If planted in well-draining soil, continue watering regularly for higher yields, especially during the heat of the summer.
Mulch with compost, or another type of organic material such as wood chips or pine straw, to help retain moisture, suppress weeds, and add additional organic matter to the soil.
If growing chives in a container, use potting soil to ensure better drainage. Using 100 percent compost or topsoil in container plantings generally results in poor drainage and weak plants.
Be aware that plants in containers typically dry out faster and need to be watered more frequently.
Additionally, consider overwintering your container indoors if you live in zones 3 or 4, as plants in containers are less insulated from the freezing temperatures.
Dividing for Healthy Growth
Dividing plants every two to four years further promotes growth. Generally, the best time to divide is in late winter to early spring.
However, you can also divide chives in early fall, which has its benefits. You may get an extra crop of new leaves before the arrival of winter. Just be sure to give plants enough time to become established before the first frost.
To divide plants, water them ahead of time. Then, cut the leaves back to just a few inches above the ground. Use a pitchfork to dig the plant up, and lightly tap the root on the ground to break it up a bit.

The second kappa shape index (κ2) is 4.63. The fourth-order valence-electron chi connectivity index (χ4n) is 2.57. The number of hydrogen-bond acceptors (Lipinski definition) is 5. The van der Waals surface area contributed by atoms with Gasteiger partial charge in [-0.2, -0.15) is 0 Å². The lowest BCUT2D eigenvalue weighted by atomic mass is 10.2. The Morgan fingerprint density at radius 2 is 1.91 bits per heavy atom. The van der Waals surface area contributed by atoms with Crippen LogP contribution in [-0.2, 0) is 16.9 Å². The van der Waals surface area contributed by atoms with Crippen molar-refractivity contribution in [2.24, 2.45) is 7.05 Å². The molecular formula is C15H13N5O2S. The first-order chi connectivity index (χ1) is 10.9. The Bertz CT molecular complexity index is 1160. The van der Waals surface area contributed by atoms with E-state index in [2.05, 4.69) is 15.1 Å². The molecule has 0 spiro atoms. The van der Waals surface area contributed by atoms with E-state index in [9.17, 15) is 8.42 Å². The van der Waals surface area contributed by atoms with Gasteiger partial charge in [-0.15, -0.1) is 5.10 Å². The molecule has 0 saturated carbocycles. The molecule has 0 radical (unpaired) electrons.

At this point, you can simply begin pulling the root apart into smaller clumps. Don’t worry too much about damaging or ripping the roots. Like I said before, chives are tough.
Hold back on harvesting newly divided plants for a few weeks, or until they are established.
Keep in mind that while plants can withstand poor conditions, they will grow more slowly and produce fewer blooms if they are not planted in full sun and fertile, well draining soil.
Enjoying the Harvest
If you’re growing chives for their food value specifically, consider cutting flower buds off before they bloom. Doing this will encourage more vigorous growth.
Harvesting leaves in the early morning is preferred, before the heat from the sun dehydrates the leaves.
To harvest, wrap your hand around a clump of leaves and cut with clean, sharp scissors or a knife a couple of inches above where the plant meets the soil. Leaving some green at the base of the plant allows for better regeneration.